A recent expedition to the BIOT Marine Protected Area (MPA) was undertaken with collaborators from Stanford University to retrieve acoustic tracking equipment from the seabed.
For the project, which was funded by the Bertarelli Programme in Marine Science, receivers that have been monitoring shark movements in the deep channels between islands were recovered from depths of more than 500m. These will provide a wealth of new data on ecological connectivity within the reserve, as ZSL's David jacoby explains.
The British Indian Ocean Territory (BIOT), otherwise known as the Chagos Archipelago, is one of the world’s largest no-take marine protected areas and it’s a difficult place to get to.
Having spent the last two years poring over the Admiralty Charts of the reserve trying to figure out how sharks move within the MPA, I jumped at the chance to get a first-hand perspective of this unique set of islands. And so via a commercial flight to Bahrain, followed by a heavily delayed military flight to Diego Garcia, myself and Dr Taylor Chapple (Stanford University) under the cover of darkness boarded the BPV Grampian Frontier at 02:30, ready to head out into this remote Indian Ocean archipelago.
Our mission was to retrieve 16 acoustic release (AR) receivers that had been sat on the seabed in the deep waters between islands and over seamounts, continuously listening out for over 400 fish carrying long-term acoustic pinger tags.
Deployed over 14 months prior to our expedition, these receivers took the total of acoustic monitoring receivers in the reserve to an impressive 93 devices. By communicating with the AR receivers via a surface modem dangled over the side of the boat, we sent a message to the device to unscrew from its mooring and in doing so allowing the attached buoys to bring the whole receiver to the surface.
An anxious wait ensued before the first receiver popped up over Sandes Seamount. Once back aboard the BPV we then downloaded the data gathered from each receiver which will ultimately help us shed some light on how far some of our tagged sharks actually venture.
During the 500 mile round trip we were able to retrieve 12 out of 16 devices in addition to switching the battery on two of our satellite-linkage receivers that transmit tag data in real-time. Of the four receivers not recovered, due to being in water much deeper than anticipated, one was found to contain no detections. These four receivers aside however, the total number of detections on the recovered devices was more than 500,000 detections, making this expedition a huge success.
My research focuses on how sharks connect habitats through their movements, which I like to think of as a network of linkages. These data from some of the deep water ‘blind spots’ around the reserve will be critical for informing this picture and it is hoped that with an improved knowledge of the structure of these networks, we can begin to predict where and when large reef predators are most vulnerable to illegal fishing in BIOT.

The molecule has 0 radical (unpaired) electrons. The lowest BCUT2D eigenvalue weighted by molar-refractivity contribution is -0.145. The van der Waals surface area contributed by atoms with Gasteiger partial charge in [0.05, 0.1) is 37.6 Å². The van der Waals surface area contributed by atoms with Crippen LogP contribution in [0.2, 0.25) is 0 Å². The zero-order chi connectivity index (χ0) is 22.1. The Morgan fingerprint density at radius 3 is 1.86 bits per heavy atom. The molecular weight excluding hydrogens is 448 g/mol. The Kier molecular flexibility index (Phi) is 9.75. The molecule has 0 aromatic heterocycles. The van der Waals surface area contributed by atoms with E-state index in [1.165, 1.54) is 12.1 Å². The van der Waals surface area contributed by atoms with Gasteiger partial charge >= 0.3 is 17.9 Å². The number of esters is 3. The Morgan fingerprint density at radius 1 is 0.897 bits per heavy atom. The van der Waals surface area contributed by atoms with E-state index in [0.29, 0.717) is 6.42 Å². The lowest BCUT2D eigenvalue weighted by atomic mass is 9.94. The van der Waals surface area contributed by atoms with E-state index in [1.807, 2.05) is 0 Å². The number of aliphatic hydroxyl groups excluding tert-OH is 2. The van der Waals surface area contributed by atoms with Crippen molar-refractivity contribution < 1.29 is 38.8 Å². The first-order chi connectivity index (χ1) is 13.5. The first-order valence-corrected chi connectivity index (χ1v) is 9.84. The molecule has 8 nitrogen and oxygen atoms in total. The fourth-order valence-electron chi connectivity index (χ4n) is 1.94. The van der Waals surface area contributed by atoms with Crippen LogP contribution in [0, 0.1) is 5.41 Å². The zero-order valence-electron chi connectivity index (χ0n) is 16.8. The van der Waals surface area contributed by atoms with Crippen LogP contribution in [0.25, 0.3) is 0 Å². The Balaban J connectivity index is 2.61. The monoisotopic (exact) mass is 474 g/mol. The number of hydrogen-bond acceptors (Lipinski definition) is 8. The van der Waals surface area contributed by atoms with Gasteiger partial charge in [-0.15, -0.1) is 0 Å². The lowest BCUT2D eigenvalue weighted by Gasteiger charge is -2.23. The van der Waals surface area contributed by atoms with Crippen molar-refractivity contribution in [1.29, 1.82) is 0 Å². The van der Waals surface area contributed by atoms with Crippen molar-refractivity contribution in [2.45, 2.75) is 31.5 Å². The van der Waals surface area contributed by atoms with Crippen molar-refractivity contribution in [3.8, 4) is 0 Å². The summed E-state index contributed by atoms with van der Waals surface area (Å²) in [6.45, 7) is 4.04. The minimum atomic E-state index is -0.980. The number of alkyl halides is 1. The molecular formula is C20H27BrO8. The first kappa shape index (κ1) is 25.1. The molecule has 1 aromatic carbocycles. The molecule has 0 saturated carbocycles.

Select a blog
Get the latest on ZSL's conservation work in Asia.
Find out more about life in our B.U.G.S exhibit
Every month one of the pieces held in ZSL’s Library and at ZSL Whipsnade Zoo will feature here as Artefact of the month.
A new Open Access journal for research at the interface of remote sensing, ecology and conservation.
See the latest ranges, updates and special offers from our exciting new online shop.
Excerpts from ZSL's award winning members' magazine.
A blog for lovers of ZSL London Zoo. Bringing you amazing animal facts and exclusive access to the world's scientific oldest zoo.
Discover more about the UK's biggest zoo with our fun blog posts!
Join the ZSL Discovery and Learning team as they venture out of the zoo and in to the wild.
Catch up on our latest Conservation Blogs
Follow the latest news on ZSL’s Arts & Culture projects at ZSL London and Whipsnade Zoos, and ZSL’s conservation work through the lens of the Arts.
ZSL Whipsnade Zoo's elephant keepers give an insight into the daily goings on in the elephant barn.
Read about conservation of tigers in Asia.
One man is boldly going where no other ZSL videographer has gone before - the land of Mountain Chicken Frogs.
From the field, to the lab, catch up with the scientists on the cutting edge of conservation biology at ZSL’s Institute of Zoology.
The Wildlife Wood Project has been working in Cameroon since 2007 to encourage better wildlife management in logging concessions.
Updates from penguin conservation expeditions to Antarctica
Amur leopard conservation blog
Meet ZSL Whipsnade Zoo's latest (and leggiest) arrival, a baby giraffe!
Follow the ZSL Biodiversity and Palm Oil team, based in Bogor, Indonesia.
The Chagos marine reserve, designated in 2010 and currently the world’s largest no take marine reserve, is a sought-after spot for marine research.
Follow ZSL conservationists studying desert baboons in Namibia.